The Raiders probably would have been declared a winner over the 49ers had there been judges scoring the two days of joint practices between the teams.
It wasn’t a knockout, but there wouldn’t have been much controversy when the scores were revealed.
That’s about as far as I am willing to go in terms of breaking down the details of what happened on the field this week at the Raiders’ team facility in Henderson.
The first issue with trying to dive deep into specifics or statistics with what happened is obviously the limited view of the action. But more on that later.
It’s tough to know exactly what the teams were trying to accomplish during the sessions, and there really wasn’t much scouting or opponent-specific scheming, which impacts how the situations play out. Some coaches also like to put players in adverse conditions to see how they handle the pressure.
Raiders linebacker Robert Spillane’s reaction to the question of whether they won the practices was perfect. He paused and smiled, clearly wanting to say yes before giving the responsible answer.
“For me it’s practice,” said Spillane, who (maybe) had two interceptions Friday. “I try not to focus on winning or losing a practice. We’re 0-0 at the end of the day.”
Defense stands out
What should be taken away from the sessions is that Raiders fans can feel encouraged about their defense having figured some things out, especially when it comes to creating chaos and disruption.
The theme of training camp from the top down on the defensive side of the ball has been finding a way to create havoc and force deflections and loose balls after really struggling to take the ball away from opponents in recent years. The early returns on that were phenomenal.
While there is no question the Raiders consistently created turnovers against the 49ers, I will not use a number in this space. That’s because it’s nearly impossible to really know.
Those who follow every detail about the Raiders on social media surely read that Duke Shelley had a nice interception Friday. They may not know that the play wouldn’t have counted because one of the officials threw a flag for defensive holding on the other side of the field.
It was still a very nice play that should be a source of encouragement. But some statistics you have seen probably included that as an interception, which it was not.
Herein lies the problem. We as the media want to provide an accurate detailing of what’s going on. It would be great to keep exact statistics and give interested fans a precise accounting of every second of the joint practices. But that just can’t happen with the access that is allowed and the extremely limited views of the action.
A whole cube of salt
A report of an interception often involves taking note that the defense is celebrating, then trying to find out who has the ball in his hands and then noting that as a turnover. Was it great defense? Was it tipped? Did he get his feet in? How would we know? Yes, working your way to the top of the bleachers and trying to maneuver to a spot to see between the sea of coaches and players on the sidelines allows you to steal the occasional perfect angle on certain plays. That’s where some details can emerge.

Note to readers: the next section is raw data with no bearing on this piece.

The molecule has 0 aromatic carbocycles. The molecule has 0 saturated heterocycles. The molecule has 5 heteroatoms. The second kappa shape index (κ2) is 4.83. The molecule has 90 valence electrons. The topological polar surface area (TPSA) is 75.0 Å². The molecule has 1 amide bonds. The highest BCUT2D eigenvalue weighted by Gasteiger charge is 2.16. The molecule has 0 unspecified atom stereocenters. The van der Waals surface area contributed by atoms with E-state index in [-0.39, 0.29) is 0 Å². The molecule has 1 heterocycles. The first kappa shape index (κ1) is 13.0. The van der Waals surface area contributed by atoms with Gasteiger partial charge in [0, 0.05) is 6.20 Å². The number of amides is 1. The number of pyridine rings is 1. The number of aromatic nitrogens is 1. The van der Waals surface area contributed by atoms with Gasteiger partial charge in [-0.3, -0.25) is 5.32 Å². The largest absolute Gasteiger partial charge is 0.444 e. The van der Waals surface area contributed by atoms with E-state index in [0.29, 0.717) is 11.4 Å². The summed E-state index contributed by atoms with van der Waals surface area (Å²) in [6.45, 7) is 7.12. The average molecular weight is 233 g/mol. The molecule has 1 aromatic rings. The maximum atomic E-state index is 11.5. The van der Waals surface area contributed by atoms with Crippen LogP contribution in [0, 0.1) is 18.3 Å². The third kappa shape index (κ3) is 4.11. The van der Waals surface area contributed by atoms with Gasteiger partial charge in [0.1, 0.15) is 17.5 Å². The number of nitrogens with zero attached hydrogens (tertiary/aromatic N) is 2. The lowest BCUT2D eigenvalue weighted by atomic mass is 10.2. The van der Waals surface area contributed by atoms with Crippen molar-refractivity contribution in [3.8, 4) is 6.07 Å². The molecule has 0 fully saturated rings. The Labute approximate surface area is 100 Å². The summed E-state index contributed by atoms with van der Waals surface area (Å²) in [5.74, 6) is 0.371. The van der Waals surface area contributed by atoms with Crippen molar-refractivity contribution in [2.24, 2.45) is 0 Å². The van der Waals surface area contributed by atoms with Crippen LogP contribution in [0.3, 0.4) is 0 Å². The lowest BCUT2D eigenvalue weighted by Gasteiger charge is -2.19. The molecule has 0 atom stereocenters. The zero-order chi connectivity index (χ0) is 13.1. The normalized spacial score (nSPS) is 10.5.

This isn’t even a complaint. The Raiders are within the rules in terms of the amount of access they are granting. The media has to be allowed in, but there’s nothing that says the team can’t then choose to practice three fields away with a line of players blocking the view.
It’s just a reminder that any stat that came out of those two days of practices should be taken with a grain of salt. Or a whole cube.
In the end, this doesn’t really matter. But when you log into social media and start to see so many people arguing about statistics and results of a joint practice they didn’t see and only have social media reports to go on, there is a bit of responsibility to inform them of the process.
Heck, there are even people who claim to cover the team and have never even been to a practice or game that were insistent their stats were right. What are we even doing here?
So calm down. But also, be excited, I guess?
Look, it’s fine that we in the local media complain about access. We like to whine. It’s kind of our thing.
But don’t come in here and take shots from the outside. While the 49ers’ media corps is largely great, there were a few rogue personalities this week who chose to go on some tirades about how they were treated and the amount of access they had and even their lack of free meals.
Some made justified complaints about the realities of the limited access at Raiders training camp. But some of the gripes were downright lies and untrue attacks on some of the good people who work for the team and are just trying to do their jobs.
Seriously, take that back home.
And by the way, perhaps the most outspoken of the group, someone who continuously broke access rules and loudly complained when corrected, exercised perhaps the most unseemly decorum witnessed in the brief history of the Raiders new media room.
We’ll spare the details, but his dumpy attitude was not necessary.